May 8 (HealthDay News) -- Over the last decade, advances in heart surgery and improved heart disease prevention methods have resulted in a large decline in the number of patients in the United States having coronary artery bypass graft surgery, a new study finds.
Rates of bypass surgery steadily increased between the late 1980s and 1997, but have fallen by more than one-third since then. Open-chest surgery is increasingly being replaced by less invasive coronary interventions and being made unnecessary by advances in medications that fight the build-up of artery-clogging plaque, the researchers said.
"This is good news. Advances in technology and prevention are paying off, and fewer patients are having to undergo invasive surgeries," Dr. Mohammad Reza Movahed, an associate professor of medicine at the University of Arizona College of Medicine, and an interventional cardiologist and medical director of the Heart Transplant Program at the Southern Arizona Veterans Affairs Health Care System, said in a news release issued by the Society for Cardiovascular Angiography and Interventions (SCAI).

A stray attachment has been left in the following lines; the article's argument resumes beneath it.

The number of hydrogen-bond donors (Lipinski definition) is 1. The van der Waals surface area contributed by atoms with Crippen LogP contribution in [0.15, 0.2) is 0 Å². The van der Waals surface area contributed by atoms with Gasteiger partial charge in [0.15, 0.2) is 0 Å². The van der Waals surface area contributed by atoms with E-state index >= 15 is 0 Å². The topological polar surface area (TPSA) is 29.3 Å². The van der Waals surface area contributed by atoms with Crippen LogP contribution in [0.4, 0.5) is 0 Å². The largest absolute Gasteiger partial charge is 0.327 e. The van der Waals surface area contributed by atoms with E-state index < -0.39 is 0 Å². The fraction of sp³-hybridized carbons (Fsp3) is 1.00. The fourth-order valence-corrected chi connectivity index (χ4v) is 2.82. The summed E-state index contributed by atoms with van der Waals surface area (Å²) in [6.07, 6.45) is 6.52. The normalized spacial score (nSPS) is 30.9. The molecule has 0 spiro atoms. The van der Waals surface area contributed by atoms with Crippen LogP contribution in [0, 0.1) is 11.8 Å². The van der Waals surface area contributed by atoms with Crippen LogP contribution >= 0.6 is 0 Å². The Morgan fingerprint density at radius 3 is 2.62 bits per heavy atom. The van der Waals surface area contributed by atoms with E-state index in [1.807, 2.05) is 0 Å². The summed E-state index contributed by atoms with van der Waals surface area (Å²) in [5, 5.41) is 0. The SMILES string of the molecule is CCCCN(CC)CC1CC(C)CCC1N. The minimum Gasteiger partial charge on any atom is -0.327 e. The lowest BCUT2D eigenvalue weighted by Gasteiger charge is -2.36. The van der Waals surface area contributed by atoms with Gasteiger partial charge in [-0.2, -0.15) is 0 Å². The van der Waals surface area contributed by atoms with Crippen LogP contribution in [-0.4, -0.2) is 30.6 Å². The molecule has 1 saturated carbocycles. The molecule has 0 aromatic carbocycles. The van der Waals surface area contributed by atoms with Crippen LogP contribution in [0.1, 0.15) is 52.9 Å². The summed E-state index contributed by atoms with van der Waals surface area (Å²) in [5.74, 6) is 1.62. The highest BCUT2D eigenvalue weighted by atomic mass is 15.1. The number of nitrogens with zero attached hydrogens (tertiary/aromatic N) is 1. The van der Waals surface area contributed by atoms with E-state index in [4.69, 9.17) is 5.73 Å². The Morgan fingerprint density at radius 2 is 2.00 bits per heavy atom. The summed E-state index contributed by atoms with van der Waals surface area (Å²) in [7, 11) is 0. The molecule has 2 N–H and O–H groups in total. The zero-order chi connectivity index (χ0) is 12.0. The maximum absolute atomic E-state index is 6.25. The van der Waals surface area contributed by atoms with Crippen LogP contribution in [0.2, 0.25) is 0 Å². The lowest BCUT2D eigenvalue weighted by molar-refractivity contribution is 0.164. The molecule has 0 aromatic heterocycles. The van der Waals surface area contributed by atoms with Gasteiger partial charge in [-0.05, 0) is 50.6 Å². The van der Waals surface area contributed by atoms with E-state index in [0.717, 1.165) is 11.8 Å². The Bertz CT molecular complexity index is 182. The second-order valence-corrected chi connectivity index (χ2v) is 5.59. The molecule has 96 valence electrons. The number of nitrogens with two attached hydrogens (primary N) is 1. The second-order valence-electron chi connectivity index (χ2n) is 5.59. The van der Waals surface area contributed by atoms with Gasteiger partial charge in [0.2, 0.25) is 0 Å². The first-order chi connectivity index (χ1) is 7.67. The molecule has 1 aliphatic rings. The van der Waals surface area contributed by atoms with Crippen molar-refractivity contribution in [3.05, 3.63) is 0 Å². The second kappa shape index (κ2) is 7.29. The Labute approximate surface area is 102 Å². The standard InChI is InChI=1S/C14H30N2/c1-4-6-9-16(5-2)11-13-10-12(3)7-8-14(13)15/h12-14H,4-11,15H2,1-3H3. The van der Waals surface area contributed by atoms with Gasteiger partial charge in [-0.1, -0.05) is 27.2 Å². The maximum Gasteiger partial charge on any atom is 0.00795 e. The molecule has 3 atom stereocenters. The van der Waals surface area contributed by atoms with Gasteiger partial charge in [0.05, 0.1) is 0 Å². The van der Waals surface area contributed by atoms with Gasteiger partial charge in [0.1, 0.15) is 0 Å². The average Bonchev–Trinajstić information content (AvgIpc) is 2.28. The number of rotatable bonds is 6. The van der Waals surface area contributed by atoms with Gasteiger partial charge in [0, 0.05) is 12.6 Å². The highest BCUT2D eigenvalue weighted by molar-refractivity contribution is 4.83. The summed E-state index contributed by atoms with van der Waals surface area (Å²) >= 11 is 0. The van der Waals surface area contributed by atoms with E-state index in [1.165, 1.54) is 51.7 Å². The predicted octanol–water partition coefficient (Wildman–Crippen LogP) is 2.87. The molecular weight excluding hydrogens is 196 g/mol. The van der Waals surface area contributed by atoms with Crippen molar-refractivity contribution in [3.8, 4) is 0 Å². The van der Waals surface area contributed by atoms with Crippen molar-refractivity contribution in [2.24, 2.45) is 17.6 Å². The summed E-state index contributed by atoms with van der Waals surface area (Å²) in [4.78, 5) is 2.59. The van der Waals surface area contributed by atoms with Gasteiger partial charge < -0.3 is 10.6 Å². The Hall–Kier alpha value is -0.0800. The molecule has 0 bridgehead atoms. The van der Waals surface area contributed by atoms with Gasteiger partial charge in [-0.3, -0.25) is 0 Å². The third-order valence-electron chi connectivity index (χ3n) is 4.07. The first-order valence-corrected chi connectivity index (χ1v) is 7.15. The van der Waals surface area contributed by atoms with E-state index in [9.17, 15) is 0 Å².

For their study, the researchers analyzed National Inpatient Sample data on more than 1.1 million patients who had bypass surgery between 1988 and 2004. Rates of bypass surgery gradually increased from 79.29 per 100,000 in 1988 to their peak of 131.31 per 100,000 in 1997. By 2004, the rate was 83.01 per 100,000, they found. The decline in bypass surgery was seen in both men and women and across various ethnicities.
"I think this trend will continue. Future advances in technology will lead to a further decline in the rate of bypass surgery," Movahed said.
The study was presented Friday at the SCAI's annual scientific sessions, in Las Vegas.
SOURCE: Society for Cardiovascular Angiography and Interventions, news release, May 8, 2009